MIND DA NEWS: [F/P]ilipino Culture of Inconsistency

GENERAL SANTOS CITY (MindaNews / 21 Aug) – We [F/P]ilipinos are [f/p]unny [f/p]eople. That was what my father/pader said. We have a [F/P]ilipino culture of inconsistency although creating clear confusion. That is what the report, “Palace: It’s Pangulo ng Pilipinas – not Filipinas” (Philippine Daily Inquirer, August 19, 2013) infers.

The use of “Filipino” in one instance and “Pilipino” in another is inconsistency but the confusion is clear. So, why make an issue of it? For entertainment, the word is a good topic for an interminable debate; in idleness, we love to debate without resolution.

The question is a non-issue – a matter of linguistic peculiarity. There is no “f” consonant sound in our native tongue or languages – only “p”. Our tongue and lips are naturally and instinctively configured for the “p” sound.

So, as a rule, if we are true to our native tongue or language, it’s “Pilipino”, not “Filipino”; “Pilipinas”, not “Filipinas”; hence, “Pangulo ng Pilipinas”, not “Pangulo ng Filipinas”. That should settle the question.

For some examples, the official seal of the Republic of the Philippines is “Republika ng Pilipinas”; that of the President, “Sagisag ng Pangulo ng Pilipinas”. Our national anthem is “Pambansang Awit ng Pilipinas”. Our navy boats have “BRP”, for “Barko ng Republika ng Pilipinas”, to distinguish their names. It’s “Republika ng Pilipinas” in official letterheads, with or without seals, of all government offices – local governments, the courts, the Congress, the Supreme Court, etc. – except the Komisyon ng Wikang Filipino.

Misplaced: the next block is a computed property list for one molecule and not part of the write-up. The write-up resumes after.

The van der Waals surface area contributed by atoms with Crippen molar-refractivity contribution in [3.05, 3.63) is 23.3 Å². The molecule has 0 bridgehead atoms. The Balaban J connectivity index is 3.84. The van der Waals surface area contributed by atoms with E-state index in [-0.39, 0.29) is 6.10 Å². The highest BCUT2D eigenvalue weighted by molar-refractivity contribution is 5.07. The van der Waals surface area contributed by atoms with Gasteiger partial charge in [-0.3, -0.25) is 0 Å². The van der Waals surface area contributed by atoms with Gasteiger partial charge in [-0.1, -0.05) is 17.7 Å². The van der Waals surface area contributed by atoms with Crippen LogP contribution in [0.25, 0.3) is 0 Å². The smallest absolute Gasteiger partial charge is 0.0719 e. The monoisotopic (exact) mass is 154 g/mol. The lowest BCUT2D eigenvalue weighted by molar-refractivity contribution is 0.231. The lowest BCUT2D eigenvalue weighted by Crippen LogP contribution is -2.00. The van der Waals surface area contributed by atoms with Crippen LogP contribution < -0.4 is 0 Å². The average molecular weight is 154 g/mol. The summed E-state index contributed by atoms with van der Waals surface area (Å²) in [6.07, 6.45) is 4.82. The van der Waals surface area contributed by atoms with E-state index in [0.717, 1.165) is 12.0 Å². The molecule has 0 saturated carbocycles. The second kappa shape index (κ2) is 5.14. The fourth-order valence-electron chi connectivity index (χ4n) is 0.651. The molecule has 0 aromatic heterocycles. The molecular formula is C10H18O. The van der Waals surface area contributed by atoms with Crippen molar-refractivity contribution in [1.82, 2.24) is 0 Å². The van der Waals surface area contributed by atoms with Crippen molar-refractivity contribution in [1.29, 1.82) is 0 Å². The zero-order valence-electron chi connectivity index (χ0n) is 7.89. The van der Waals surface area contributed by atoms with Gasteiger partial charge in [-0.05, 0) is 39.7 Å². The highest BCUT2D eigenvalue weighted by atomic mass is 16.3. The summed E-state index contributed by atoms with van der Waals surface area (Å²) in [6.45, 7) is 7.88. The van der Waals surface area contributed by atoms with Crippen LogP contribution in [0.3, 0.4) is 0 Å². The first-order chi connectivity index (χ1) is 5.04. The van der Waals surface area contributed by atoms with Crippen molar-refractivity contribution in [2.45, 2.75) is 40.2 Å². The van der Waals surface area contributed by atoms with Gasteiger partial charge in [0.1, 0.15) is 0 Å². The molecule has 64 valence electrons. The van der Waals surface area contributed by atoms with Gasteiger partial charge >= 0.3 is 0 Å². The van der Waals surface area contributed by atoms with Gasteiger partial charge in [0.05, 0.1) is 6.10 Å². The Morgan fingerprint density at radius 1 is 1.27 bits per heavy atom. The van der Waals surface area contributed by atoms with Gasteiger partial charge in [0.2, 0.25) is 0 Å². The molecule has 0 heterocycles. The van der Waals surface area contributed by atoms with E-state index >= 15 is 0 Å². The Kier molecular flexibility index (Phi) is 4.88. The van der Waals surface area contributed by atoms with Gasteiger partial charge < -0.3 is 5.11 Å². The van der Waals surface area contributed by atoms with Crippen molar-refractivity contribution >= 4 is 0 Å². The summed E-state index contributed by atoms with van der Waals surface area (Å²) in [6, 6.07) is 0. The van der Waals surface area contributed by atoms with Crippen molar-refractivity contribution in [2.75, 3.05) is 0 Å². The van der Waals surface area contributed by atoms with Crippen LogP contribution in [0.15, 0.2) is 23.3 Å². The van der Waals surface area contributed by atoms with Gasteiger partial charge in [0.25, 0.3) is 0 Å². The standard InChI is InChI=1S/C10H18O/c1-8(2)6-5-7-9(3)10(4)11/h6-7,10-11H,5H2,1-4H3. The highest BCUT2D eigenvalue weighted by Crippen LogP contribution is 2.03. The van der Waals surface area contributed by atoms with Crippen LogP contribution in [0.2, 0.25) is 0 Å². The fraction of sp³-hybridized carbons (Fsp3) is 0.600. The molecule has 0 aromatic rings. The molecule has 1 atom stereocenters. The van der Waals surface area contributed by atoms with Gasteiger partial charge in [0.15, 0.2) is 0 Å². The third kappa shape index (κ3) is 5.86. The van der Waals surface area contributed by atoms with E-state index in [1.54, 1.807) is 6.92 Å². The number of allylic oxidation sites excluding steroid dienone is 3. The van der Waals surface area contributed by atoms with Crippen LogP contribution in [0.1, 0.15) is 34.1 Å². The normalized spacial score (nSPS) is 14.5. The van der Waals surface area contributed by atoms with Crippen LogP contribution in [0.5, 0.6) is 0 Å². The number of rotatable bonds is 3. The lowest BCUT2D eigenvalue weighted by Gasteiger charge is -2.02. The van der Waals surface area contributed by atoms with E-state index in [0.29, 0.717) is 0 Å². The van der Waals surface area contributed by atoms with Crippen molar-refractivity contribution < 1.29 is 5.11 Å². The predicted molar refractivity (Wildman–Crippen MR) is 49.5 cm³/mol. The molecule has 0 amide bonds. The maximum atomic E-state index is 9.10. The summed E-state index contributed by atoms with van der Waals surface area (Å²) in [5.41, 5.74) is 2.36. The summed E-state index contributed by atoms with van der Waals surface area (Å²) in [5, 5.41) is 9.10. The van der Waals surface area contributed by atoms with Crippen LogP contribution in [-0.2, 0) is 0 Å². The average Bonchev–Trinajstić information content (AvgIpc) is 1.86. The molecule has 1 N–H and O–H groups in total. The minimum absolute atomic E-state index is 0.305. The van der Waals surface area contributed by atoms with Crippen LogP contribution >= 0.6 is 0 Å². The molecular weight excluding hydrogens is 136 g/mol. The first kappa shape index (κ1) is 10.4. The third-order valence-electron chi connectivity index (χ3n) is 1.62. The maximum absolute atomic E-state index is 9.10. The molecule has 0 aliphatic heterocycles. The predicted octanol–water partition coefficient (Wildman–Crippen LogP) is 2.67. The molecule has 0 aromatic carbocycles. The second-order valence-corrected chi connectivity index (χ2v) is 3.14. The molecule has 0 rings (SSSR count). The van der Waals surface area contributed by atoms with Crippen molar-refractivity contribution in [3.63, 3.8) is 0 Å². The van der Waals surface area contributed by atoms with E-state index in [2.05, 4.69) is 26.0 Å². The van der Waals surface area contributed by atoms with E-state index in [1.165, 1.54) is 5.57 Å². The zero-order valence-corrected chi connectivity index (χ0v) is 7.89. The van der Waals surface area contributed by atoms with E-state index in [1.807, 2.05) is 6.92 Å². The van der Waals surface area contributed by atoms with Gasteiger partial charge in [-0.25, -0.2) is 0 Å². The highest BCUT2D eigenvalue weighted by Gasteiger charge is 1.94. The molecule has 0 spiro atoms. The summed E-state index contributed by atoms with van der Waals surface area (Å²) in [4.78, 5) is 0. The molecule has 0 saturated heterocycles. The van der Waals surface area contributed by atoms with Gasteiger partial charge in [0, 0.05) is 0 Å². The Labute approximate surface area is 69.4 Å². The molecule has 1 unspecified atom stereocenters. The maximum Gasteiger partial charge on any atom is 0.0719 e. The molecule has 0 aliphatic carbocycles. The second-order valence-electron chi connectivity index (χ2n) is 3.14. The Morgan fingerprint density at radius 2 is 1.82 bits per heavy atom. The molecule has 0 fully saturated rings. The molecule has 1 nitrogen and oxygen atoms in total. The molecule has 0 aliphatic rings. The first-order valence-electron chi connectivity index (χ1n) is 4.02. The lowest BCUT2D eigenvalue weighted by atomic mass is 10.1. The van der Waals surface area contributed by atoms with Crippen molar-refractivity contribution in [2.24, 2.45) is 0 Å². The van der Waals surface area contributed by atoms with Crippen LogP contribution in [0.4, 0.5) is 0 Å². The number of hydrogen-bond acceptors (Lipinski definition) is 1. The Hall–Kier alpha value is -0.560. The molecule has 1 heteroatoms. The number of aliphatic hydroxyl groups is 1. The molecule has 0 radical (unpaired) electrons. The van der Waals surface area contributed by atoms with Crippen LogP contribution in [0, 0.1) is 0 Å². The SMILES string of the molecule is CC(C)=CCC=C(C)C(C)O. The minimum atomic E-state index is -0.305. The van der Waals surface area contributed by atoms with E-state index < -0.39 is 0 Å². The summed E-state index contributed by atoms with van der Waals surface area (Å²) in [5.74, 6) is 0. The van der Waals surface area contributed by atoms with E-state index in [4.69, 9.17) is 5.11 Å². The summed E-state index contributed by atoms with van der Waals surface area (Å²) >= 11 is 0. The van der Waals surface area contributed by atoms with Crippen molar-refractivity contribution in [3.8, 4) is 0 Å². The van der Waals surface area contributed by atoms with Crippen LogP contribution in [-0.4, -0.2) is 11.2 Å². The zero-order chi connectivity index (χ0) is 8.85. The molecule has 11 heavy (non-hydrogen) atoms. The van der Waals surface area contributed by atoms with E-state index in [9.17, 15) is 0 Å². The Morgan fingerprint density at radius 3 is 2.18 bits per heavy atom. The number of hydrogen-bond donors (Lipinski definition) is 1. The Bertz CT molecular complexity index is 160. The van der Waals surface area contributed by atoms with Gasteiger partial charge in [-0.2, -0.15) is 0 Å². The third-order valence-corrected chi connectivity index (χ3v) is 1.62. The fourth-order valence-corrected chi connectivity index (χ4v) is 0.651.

Just one more example: Any English-speaking Ilonggo talking to a priest of his or her holiday break would say: “Father, we have no office today. It’s official holiday. Andres Bonifacio Day.” But speaking unconsciously in Ilonggo he or she will say: Pader, wala kami opisina karon. Pista opisyal. Adlaw ni Andres Bonipasyo.” Any Mindanawon, Tagalog, Sugbu-anon, Boholano, etc. will spontaneously pronounce “p” for “f” when talking in his or her native tongue.

But to clarify the confusion, as exception, we have special usage – “Filipino” to identify our citizenship and nationality. Abroad and in our passports, we are “Filipino”; in the United States, Filipinos with dual citizenship are “Filipino-Americans” – for short, “Fil-Ams” ; but, unconsciously, in Philippine dialects, it’s “Pil-Ams”. In the 1987 Constitution, “Filipino” is our national language. Is the confusion clear?

How the confusion occurred and to understand it more there are a number of things we have to look into in relation to our desire to develop a national language. We will return to this later.

The Inquirer report referred to at the outset is a follow-up of its August 18 report, “Language office head told: Mind you Fs, Ps, manners”. The two reports said that the KWL (Komisyon ng Wikang Filipino) or the CFL (Commission on Filipino Language) got the ire of Malacañang when it changed “Pilipinas” to “Filipinas” in the April 2, 2013 message of the President published in the KWL souvenir program commemorating the 225th birthday anniversary of the poet Francisco Balagtas. “Pilipinas” in Proclamation No. 964, s1997 had also been changed.

KWL Chair Virgilio Almario said the name of our country should be “Filipinas”. He argued that if the name of our language is “Filipino” then the name of our country must be “Filipinas”. His commission has passed two resolutions to start a move to effect the change. In eagerly trying to right a perceived wrong, KWL does not see it’s own wrong. We will discuss this later.

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